I’ve written on here before about my running. I’m not a big fan of running, but I’ve been trying to make it a discipline that I follow in order to keep some cardio activity in my life. I usually tell people that I don’t like running but I like how I feel when I am running. That doesn’t mean I actually feel good when I run (I usually feel terrible) but that in my life, when I consistently run, I feel pretty good.
Since the Spring, I’ve been struggling with running. I’ve felt tired and lethargic, but I’ve kept it up. Then we went on our cross country trip and while I started out strong, I fell off the wagon and went a month (pretty much the length of our trip) without running. My last run took place at the Biltmore Estate in Asheville, North Carolina.
As I start to get back into it again, I’ve realized that it may be the worst time of the year to start it up again. The humidity is high and hangs on you like a soaking wet sweatshirt. Every step feels as if my legs weigh tons. Since my pace has slowed considerably, I’m trying to find the right balance and have yet to get there.
After running consistently for a few months, I began to realize just what a mental game running can be. At first, I was running with music, but I decided to take advantage of the stillness and quiet of the pre-dawn hours and simply breathe in the moments. My allergies aren’t too happy about those breaths, but I persist.
But the mental game of telling myself what I can or can’t do is a much bigger battle than I ever thought or imagined. “You can’t do this.” “You’re too slow.” “Look how much further you have to go.” “Can you really get there?” All these statements and questions plus so many more run through my head.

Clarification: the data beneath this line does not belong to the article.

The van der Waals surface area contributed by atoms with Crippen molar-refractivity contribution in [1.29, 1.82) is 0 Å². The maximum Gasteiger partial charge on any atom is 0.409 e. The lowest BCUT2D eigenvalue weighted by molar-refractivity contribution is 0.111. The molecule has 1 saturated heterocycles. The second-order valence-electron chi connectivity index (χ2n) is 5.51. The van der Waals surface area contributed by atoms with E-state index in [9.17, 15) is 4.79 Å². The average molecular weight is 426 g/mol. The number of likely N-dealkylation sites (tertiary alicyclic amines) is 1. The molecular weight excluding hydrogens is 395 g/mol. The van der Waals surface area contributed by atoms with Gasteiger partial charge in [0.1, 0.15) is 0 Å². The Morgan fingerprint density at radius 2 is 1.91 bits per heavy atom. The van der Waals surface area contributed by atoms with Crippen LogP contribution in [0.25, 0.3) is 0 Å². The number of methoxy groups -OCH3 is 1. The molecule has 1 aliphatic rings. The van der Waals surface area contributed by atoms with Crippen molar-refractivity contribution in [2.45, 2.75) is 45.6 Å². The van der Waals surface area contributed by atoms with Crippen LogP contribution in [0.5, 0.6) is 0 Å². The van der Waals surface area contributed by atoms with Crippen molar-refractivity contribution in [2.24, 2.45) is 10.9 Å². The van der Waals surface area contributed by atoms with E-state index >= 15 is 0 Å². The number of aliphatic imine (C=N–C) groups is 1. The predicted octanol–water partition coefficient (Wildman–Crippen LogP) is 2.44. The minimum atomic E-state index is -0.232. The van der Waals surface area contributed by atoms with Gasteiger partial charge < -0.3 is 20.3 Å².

As I was running this morning, I was in the home stretch and a thought occurred to me. I was looking too far ahead. I was missing the ground right in front of me because I wanted to see how much further I had to go, how much longer that I had to endure. But looking too far ahead was making me miss what was right before me and it was distracting me.
I couldn’t help but see the parallels in life. I have a tendency to want to see the road much further ahead. I play out in my mind all of the next steps to make sure I’m prepared, but in my preparation (or so-called preparation), I am distracted and unfocused on what’s right before me.
So, I’m learning to focus on what’s right before me. It’s easier said than done, at least for me. I want desperately to see and know what’s coming, but I need to focus on just a few steps. One foot in front of the other, one step at a time. Or in the words of that great philosopher Dory, “Just keep swimming!”